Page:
For much of the past two decades, the overarching economic theme in sub-Saharan Africa has been “Africa Rising.”
That’s still the case, though in 2016, growth in the region was “alarmingly poor,” dragged lower by a sharp slump in commodity prices, former Liberian finance minister Antoinette Monsio Sayeh said April 20, 2018, in Washington, D.C.
The region’s economies are rebounding, said Sayeh, a distinguished visiting fellow at the Center for Global Development. “But momentum has slowed.”
Sayeh was a keynote speaker at the eighth annual Emerging Markets Forum, organized by the Center for Global Business at the University of Maryland’s Robert H. Smith School of Business. She said the path toward more stable growth in the sub-Saharan region can be paved with an increased emphasis on revenue mobilization, on reducing debt vulnerabilities, and on policies that foster improved competitiveness and broader trade and economic diversification.
Sayeh said she was “pleased to see a focus on Africa” at this year’s Emerging Markets Forum.
Africa’s is a story that is sometimes overlooked in the vast landscape of emerging markets.
“The rise of new economic powers such as China and India was among the most momentous economic events of the last few decades,” said Kislaya Prasad, research professor in the Smith School’s Department of Decision, Operations & Information Technologies.
“What's more,” he added, "Emerging markets will continue to be the growth centers of the future and the ability to succeed there will be vital for U.S. business interests.”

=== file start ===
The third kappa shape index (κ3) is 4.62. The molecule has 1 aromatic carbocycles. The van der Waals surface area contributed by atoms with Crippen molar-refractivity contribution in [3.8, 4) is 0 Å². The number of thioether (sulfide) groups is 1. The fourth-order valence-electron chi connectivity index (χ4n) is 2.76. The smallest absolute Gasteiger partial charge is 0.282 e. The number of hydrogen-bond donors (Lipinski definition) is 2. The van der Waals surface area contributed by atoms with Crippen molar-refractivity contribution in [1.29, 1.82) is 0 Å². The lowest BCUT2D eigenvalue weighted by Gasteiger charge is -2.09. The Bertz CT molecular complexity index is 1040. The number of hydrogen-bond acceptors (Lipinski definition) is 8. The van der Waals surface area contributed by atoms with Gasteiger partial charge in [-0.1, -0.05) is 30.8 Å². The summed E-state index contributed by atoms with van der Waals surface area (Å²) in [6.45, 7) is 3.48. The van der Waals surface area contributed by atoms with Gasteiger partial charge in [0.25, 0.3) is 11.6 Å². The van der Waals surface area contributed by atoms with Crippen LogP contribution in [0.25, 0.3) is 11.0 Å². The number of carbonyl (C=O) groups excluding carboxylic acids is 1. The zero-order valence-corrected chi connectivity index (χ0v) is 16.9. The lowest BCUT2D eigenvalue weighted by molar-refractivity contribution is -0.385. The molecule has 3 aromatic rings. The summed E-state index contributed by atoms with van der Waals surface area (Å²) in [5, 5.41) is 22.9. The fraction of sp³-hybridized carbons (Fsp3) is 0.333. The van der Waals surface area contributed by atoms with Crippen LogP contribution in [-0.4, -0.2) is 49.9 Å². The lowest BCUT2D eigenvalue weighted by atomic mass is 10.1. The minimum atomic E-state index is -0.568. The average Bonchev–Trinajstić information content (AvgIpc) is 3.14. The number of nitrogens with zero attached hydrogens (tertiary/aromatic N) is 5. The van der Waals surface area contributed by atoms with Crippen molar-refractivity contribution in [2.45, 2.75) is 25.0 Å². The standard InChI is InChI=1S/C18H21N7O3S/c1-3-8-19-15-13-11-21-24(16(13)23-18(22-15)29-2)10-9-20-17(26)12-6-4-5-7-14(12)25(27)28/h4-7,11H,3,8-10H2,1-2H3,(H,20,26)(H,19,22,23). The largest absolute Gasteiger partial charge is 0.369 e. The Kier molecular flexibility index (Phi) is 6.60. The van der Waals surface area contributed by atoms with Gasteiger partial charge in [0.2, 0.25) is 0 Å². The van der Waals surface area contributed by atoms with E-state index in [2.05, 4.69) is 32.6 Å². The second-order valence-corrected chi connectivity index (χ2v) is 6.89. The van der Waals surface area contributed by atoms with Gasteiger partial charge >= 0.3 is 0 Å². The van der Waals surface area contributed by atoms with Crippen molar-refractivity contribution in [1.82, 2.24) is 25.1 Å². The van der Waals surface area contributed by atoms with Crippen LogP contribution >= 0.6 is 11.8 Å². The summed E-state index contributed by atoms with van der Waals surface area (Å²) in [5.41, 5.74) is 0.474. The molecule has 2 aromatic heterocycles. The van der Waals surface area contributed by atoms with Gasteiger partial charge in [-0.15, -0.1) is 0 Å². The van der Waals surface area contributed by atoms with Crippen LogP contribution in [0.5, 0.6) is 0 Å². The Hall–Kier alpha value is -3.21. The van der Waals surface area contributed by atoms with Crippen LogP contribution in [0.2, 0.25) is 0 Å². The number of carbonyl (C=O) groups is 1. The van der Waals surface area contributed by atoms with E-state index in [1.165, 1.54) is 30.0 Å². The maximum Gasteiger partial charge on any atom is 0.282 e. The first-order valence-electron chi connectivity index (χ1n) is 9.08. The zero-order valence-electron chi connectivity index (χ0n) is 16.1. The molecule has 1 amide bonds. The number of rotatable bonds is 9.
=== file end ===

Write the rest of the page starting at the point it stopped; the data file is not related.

That trend, and the growing need to promote increased understanding of emerging markets inspired the creation of the Emerging Markets Forum series in 2011, he said.
“It was important this year to focus on Africa,” Prasad said. “Sadly, Africa is still unfamiliar to many in the U.S. What’s worse – misconceptions about it abound. People often fail to appreciate that it is a vast and diverse continent with striking regional differences.”
Africa is many things – among them, it’s a land of business opportunity. Africa boasts some of the fastest-growing economies in the world.
“Many African countries have undergone major regulatory reforms and instituted business-friendly policies,” Prasad said. “While business risks are certainly present, they tend to be overstated.”
In recent years, both China and India have increased their engagement with Africa, drawn to the business opportunities, Prasad added. Engagement by U.S. interests, he adds, have been stagnant. “I fear that, very soon, Africa will be a lost opportunity for U.S. businesses,” he said.
Smith School Dean Alexander J. Triantis introduced Sayeh at the forum, underscoring the importance of fostering a global mindset among students.
Nearly half of Smith Schools students get involved in a study abroad program. The school has 700 recruiting partners around the globe. And its alumni span some 58 nations around the world.
“The Importance of a global mindset is embedded in our academics, in our thought leadership including events, such as this forum,” Triantis said. “Our mission of developing a global mindset amongst our students is also reinforced by our identity as a global business school.”
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About the University of Maryland's Robert H. Smith School of Business
The Robert H. Smith School of Business is an internationally recognized leader in management education and research. One of 12 colleges and schools at the University of Maryland, College Park, the Smith School offers undergraduate, full-time and flex MBA, executive MBA, online MBA, business master’s, PhD and executive education programs, as well as outreach services to the corporate community. The school offers its degree, custom and certification programs in learning locations in North America and Asia.